Hi, and thanks for taking my question. I have a dilated aortic root and ascending aorta, about 3.8cm and 3.4cm, respectively. I've been taking 40mg/day Diovan/valsartan recently in addition to beta blockers. I've heard about studies and reports that ARBs such as losartan and valsartan have proven effective in mice to treat aortic aneurysms in Marfan mice and to effectivel 'heal' them.
1.) So this is a general question - in your practice, have you seen beneficial results on human aortic aneurysms using ARBs?
2.) To the extent that you might know, is my dose of 40mg/day for a 180 lb, 6'1" man too light to have an effect?
The data you are referring to is from a recent study and is observational data in an animal model. It is hard to extrapolate to clinical practice, and often what wee see in animal models doesnt play out.
That said, generall my practice for patients with aortic aneurysms involves strict blood pressure control, first with beta blockers.
the usually next with usually an ACE inhibitor or an ARB if there is a rason not to use an ACE. As far as dosing, I usually titrate to blood pressure.
According to Dr Dietz's report, this therapy may be helpful with non-MFS related aortic problems such as yours. You might discuss it with your cardiologist.
Unfortunately, I do not think you'd be a candidate for the study. I believe the study is restricted to MFS patients 25 yrs old and under. I do not qualify either, since I technically do not meet the criteria for MFS, and because by the time the study begins, I will be 26.
I am taking valsartan and we'll see how it goes. Although I am taking a light dose, I have read studies which indicate that the affinity of Valsartan for the AT1 receptors is 5x that of losartan. Blocking AT1 receptors, I believe, inhibits TGF-beta signaling, which is the goal with this medication. We'll see what happens ...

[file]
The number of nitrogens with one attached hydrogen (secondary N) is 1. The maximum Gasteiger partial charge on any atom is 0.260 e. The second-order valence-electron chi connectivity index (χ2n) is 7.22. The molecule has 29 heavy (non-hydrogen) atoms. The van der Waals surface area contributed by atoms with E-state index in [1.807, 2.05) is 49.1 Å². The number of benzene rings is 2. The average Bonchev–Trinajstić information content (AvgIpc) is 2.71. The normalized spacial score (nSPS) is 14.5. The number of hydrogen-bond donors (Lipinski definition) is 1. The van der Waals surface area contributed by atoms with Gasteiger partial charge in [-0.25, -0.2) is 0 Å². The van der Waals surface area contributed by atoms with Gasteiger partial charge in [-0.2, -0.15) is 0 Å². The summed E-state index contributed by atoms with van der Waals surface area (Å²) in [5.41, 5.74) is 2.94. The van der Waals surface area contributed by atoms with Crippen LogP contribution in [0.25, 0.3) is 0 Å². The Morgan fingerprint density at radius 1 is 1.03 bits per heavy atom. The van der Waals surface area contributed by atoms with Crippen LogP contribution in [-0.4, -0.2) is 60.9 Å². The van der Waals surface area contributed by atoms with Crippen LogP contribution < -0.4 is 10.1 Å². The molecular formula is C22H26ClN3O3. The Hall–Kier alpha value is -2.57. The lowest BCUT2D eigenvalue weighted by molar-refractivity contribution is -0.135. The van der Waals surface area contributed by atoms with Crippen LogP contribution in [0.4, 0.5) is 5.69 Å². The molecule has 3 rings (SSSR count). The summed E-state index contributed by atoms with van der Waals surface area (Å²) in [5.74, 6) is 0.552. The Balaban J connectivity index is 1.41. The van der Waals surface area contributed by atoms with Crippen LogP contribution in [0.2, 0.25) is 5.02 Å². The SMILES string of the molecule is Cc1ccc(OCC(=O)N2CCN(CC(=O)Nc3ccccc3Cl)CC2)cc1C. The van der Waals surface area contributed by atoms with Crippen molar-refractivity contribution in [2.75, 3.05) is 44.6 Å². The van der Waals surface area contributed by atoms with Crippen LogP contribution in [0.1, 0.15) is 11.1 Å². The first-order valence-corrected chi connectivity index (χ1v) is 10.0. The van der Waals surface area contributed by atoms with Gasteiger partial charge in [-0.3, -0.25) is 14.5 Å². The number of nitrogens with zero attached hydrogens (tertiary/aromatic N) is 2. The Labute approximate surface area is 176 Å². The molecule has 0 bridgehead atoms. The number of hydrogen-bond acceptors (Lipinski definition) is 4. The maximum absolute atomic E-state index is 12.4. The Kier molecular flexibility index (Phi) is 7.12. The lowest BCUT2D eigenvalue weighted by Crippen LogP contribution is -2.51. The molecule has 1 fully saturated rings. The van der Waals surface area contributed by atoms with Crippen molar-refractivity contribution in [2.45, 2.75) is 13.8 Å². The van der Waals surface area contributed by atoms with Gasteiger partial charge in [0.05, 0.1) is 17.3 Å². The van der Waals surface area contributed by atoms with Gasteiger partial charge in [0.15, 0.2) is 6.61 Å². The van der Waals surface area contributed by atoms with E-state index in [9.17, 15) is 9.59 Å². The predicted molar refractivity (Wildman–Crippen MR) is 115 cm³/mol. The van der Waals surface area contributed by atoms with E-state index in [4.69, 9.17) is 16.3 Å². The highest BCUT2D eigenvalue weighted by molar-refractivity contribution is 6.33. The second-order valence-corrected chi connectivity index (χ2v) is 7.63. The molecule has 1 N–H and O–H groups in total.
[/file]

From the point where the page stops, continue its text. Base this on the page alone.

This is an EXCELLENT question! Perhaps we should re-state it as "Is it reasonable to add an ARB to the blood pressure control regimen of one with an aortic aneurysm?" or "Does adding an ARB to the medicinal treatment of one with an aortic aneurysm fall into the 'can't hurt, might help' category?" I intend to ask my cardiologist to do just that...or give me a good reason why not. Beta blockers and ace inhibitors have been shown to control blood pressure and slow development of aortic aneurysms in humans, but have the effects of ARB's on human aortas been studied? They are already used, so how could they hurt? Might they have the same effect in humans as in mice? Worth a shot? Why not?
I'm actually helping Dr Hal Dietz at Johns Hopkins with this. He's the guy that did the study on the mice, and will be conducting clinical trials in the fall. He asked me to help him gather names of people with mfs that have been using ARBs, since I knew a couple. Most of the people that I received responses from had a positive effect. One person had a VERY positive effect. One had no effect at all, but she seemed to be an extreme marfan case. Largely depends on the person, dosage and specific ARB, I guess!
I do not have MFS (confirmed by genetic testing--no Fbn1 mutation), but I do have BAV and a 4.5cm aneurysm. I read the synopsis of the study on a Johns Hopkins website and it sounds like the ARB works by inhibiting the expression of a specific biochemical process that takes place in the tissue of MFS aortas. I would be curious to know if a similar process takes place in BAV aortas. The MFS lists BAV as a related disorder and I am unclear on whether that's because the two share clinical symptoms (i.e. aneurysms and valve problems) or if there is a genetic connection I am unaware of. I wouldn't mind participating in the study if I was deemed a candidate.
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